After football games we would have tailgate parties and turn the music up and we thought with 8 tracks things couldn't get any better. What did we know?
Not to be forgotten is the neighborhood garage bands. I personally know several people who actually make a living playing music and entertaining, they have played with Santana , Earth, Wind and Fire, War, Jazz Crusaders and many more.
Radio station KGFJ with "Hunter Hancock"...Hunting with Hunter was his show and his side kick Margie. Early on KGFJ was my number one station. KFWB, KRLA and KDAY played some great music too. After all this was the West Coast and we had our own sound. The first live show I ever saw was the "Ike and Tina Turner Review. When I think about a James Brown show, I can still feel the excitement.
Rock was coming on strong and I don't remember the name of one of the greatest concerts I attended. It was about summer 1968. The concert was held at Devonshire Downs in the Valley here in So. Cal.. The best of everybody was there. I even drove to Hollywood and bought my tickets at Music City that use to be on the corner of Sunset and Vine. Those were the days....Jethro Tull, Canned Heat.................(my memory has dimmed somewhat). It was a great weekend. --- Los Angeles,CA.- Betty Green -1949
The Riverside (Milwaukee)
Among some of my fondest memories of growing up are those of the concerts that were held in Milwaukee. At that time all the "big" names would come to the Riverside Theater and put on a show "to die for". I don't remember the name of the hotel they stayed at, but stars were much more accessible in those days. I had twin girlfriends and the three of us would never miss one of those concerts. We also would go to the hotel and hang around the lobby hoping to see a star or two. We met Brenda Lee that way and I have to say, she was very friendly. Somehow we found out what room Fabian was staying in, and being typical teenage girls, we ventured up to his room and knocked on the door. Another man answered, but we asked to see Fabian, and lo and behold, he actually came to the door. The room smelled of a fresh shower and so did he. He had no shirt on and needless to say, we were speechless. Among the other performers at that concert were Frankie Avalon, Bobby Rydel, and The Skyliners. Those were the days! --- Sue, Mukwonago, WI, 1946
Who in our time cannot remember Frankie Vallie and the Four Seasons, and Roy Orbison, who was the guest singer at my Senior Prom. I too remember we had a local record shop in town that sold 45's and 33 and a third records. My mom used to give me a dollar every day for lunch(cheap lunches huh?) and I would never eat but save the money to buy records. Oh boy did I have a HUGE record collection. She never found out. --- Linda S., Griffith, Indiana, 1947
I remember my first "concert" (called a live shoe back then). It was the Motown review at the Fox Theater in Detroit, 1964 or 65. They were all there...The Four Tops, The Temptations, The Supremes, Smokie and the Miracles, Marvin Gay, Mary Wells and even Stevie Wonder. I saw them all. The sad part came when Motown left Motown. I feel that the accomplishments of that era were born out of desire, innocence and meger salaries. Those are the kind of things that are the ingredients to success. When they were removed, Motown just became another music machine that became relient on royalties from the "good old days". When they were "hungry" they were the best! --- Bob Del, Troy, MI, 1948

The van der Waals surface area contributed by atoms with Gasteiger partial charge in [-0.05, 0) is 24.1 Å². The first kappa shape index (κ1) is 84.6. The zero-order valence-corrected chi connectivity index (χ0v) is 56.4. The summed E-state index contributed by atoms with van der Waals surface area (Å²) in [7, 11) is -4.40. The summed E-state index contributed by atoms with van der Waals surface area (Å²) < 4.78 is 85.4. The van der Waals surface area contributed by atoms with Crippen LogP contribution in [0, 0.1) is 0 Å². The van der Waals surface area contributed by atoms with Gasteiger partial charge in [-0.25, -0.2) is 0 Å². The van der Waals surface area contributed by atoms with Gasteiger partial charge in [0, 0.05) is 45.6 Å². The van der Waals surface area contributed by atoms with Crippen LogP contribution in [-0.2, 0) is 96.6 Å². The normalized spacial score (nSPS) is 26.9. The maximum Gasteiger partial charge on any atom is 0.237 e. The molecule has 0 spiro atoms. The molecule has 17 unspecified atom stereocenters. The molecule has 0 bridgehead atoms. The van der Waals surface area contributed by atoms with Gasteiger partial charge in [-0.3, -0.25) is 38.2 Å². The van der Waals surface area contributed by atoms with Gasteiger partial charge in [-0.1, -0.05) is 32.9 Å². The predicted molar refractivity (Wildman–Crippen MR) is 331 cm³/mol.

Gene Pitney and Roy Orbison
Just looking at the intro to Boomers reminds me of the tables in A&W Rootbeer drive-ins ... we could pick songs on the jukebox right there on the table inside; or on the column outside! What a kick! AND doesn't anyone else remember Gene Pitney, or Roy Orbison??? Gene Pitney was/is my all time favorite. With a list of favorites so long I cannot list them, it's difficult to choose an absolute favorite. "A Town Without Pity" and "Half Heaven - Half Heartache" have to rank up close to the top. I was so in love with him, I'd have left home with him
at 14! It was listening to him that got me started writing poetry at 13 years old ... and still am! Ah, Roy Orbison...the only singer with ranges so diverse I could not follow him! What a voice! "I'm falling, I'm falling! Falling in love, falling in love, falling in love with you!" And I did. "Mean Woman Blues" was so banned from our house that when it came on the 45 with Blue Bayou, my mother tried unsuccessfully to scratch it out with a spoon handle. I could still listen to it...and did, when she wasn't around! Could not figure out why she didn't like someone saying, "She's got ruby lips; she's got shapely hips, yeah..."
Songs I hated the most? At the beginning, it was okay, but after 1000 times of listening to "Koligah", in one day, I rather hated it. It was my baby brother's favorite, so Mother MADE me play it for him, as often as he wanted it! AARRRGGGGG! Now, I'd love to play it for him... --- Wanema (McCleskey) Lemons; Carson, Washington; 1949(originally from Lubbock, Tx)
Bobby Vee, Mason Williams, Four Tops...